L’shanah tovah tikatevi v’taihatemi

Or happy Jewish New Year to all of my Jewish friends out there, and others who keep the feast. We are almost ready, here is a short preview of our Rosh Hashana celebration.

The Boy and Girl decided to make name cards for everyone after setting the table. They love to set the table on holidays, just so they can handle the pretty things and it adds to the excitement. I didn’t register for a china pattern or anything when we married. At the time I thought I was going to move to Thailand, and I wanted my mother’s set which you see here. She told me when she gave ti to me that she wasn’t sure why I wanted it, it’s old and chipped and missing several pieces, but I wanted special dishes that my children could use, not that sat in a cupboard gathering dust, and I remember thinking they were beautiful when I was a child. Guess what, my kids think the same way. The Boy went around and photographed everyone’s place setting, I smiled when I saw his photos, but I won’ show you them, I am still trying to preserve some anonymity here.

I just finished making the bread, isn’t it pretty.

And of course the honey cake which has been stared at with longing since early this morning when I poured the icing over it. I so enjoy watching them get excited over things like this, except when that turns into whining, which it hasn’t today.

If you want to know more about why a Christian would be keeping a Jewish holiday, besides the obvious uh duh, Jesus was a Jew not a Christian, you may find this site interesting. I don’t necessarily agree with everything they say, mainly because I think it’s a somewhat egregious theological error to use the new testament to inform our understanding of Torah and not the other way around…but it may be helpful to some.

all content © Carrien Blue

5 thoughts on “L’shanah tovah tikatevi v’taihatemi

  1. What beautiful place settings!

    I’d rather have an old set, chipped and worn, than something new. It is so much more thrilling. I can see why your kids like them and why you did when you were little too — the plates have a mysterious glamour. So pretty!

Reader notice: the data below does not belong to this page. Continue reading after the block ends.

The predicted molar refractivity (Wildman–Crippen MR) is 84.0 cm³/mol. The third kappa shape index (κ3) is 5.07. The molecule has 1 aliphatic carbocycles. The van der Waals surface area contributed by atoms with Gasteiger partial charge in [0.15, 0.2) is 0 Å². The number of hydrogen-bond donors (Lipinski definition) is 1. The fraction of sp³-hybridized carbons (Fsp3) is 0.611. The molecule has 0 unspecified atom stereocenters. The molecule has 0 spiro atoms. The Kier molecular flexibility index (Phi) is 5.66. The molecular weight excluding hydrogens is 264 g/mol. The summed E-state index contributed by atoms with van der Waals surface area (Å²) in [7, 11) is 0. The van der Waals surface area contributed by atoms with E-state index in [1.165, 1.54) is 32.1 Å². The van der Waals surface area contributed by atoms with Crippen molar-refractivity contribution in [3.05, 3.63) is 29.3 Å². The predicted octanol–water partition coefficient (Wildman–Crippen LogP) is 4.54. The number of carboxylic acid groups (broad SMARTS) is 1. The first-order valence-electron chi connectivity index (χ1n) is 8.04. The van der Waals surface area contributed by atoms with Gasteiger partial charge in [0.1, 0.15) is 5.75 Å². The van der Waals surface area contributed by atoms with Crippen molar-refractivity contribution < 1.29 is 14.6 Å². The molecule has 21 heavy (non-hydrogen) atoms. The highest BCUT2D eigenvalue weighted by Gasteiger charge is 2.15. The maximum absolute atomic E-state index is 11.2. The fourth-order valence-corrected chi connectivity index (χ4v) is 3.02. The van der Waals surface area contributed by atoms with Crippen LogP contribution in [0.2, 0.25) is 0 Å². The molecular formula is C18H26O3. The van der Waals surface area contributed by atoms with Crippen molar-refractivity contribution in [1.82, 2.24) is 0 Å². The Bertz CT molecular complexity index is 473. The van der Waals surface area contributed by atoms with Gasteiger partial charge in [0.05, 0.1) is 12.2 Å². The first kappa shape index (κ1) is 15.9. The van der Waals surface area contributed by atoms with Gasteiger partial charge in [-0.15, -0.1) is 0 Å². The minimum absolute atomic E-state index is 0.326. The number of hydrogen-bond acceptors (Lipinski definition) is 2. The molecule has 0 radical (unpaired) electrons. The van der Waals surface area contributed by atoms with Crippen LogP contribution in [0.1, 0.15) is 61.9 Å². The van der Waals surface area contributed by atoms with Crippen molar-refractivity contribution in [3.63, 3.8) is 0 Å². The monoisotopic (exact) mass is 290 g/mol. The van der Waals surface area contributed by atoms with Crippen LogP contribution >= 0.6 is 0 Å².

And what a fun celebration — we should all have more holidays.

  2. “Uh duh”?

    By such a standard, the NT authors and the early Christians committed “somewhat egregious theological error[s]” by the bucketful. Practically everything St Paul wrote offered a reading of Jewish tradition in the light of Christ — Romans in particular — and it’s the entire point of whoever wrote Hebrews. St Paul could never have arrived at the conclusions he did on circumcision if he’d accepted the “uh duh” principle..

    It is a gorgeous rite in itself, though, quirky motivation aside.

  3. Dear anonymous,

    I think we’ll both agree that Paul had quite a thorough understanding of the OT and Jewish tradition before he wrote Romans, as did the writer of Hebrews. And that while the image of the Father revealed in Christ illuminated and expanded upon his understanding of the OT, he already had a solid understanding of scripture from a traditional Jewish perspective and especially int he case of Roman’s and Hebrews, were writing to people who also had a solid Jewish understanding of scripture and this was the foundation on which those arguments were laid. How can we think we understand it equally well if we don’t also understand it from a Jewish perspective?

    (And I did not say in Light of Christ I said in light of the New Testament.)

    Thus thoroughly understanding the books of the OT from a Jewish perspective they were able to see how Yeshua was the fulfillment of and continuation of the themes of the Old Testament. (For example, the Gospel of Mark goes to great lengths to illustrate how the Exodus of Israel is carried out and fulfilled in the person of Yeshua)

    I think it’s quite silly to read the OT from an ethnocentric, western evangelical Christian perspective and assume we understand it because of the few bits in the NT that are explained in light of the new covenant. It’s backwards and we miss so much and are in danger of arrogance. It was that kind of thinking that allowed Christians to murder Jews throughout the middle ages, embark upon the crusades and abandon the much of the law and way of life that are God’s gifts to his people. The law’s concerning justice and property and a nation where poverty could not become intractable because property reverted back to the original owners every few generations and indentured servants went free, where the foreigner was treated with kindness, where time was taken for worship and family, why would the church have ever thought it could dispense with these?

    The Old Testament and the history of Isreal are the context by which and into which the coming of the Messiah occurs. The New Testament is not the context for the old Testament which stands on it’s own as a political, historical, and mythological document.

    Does that clarify things?

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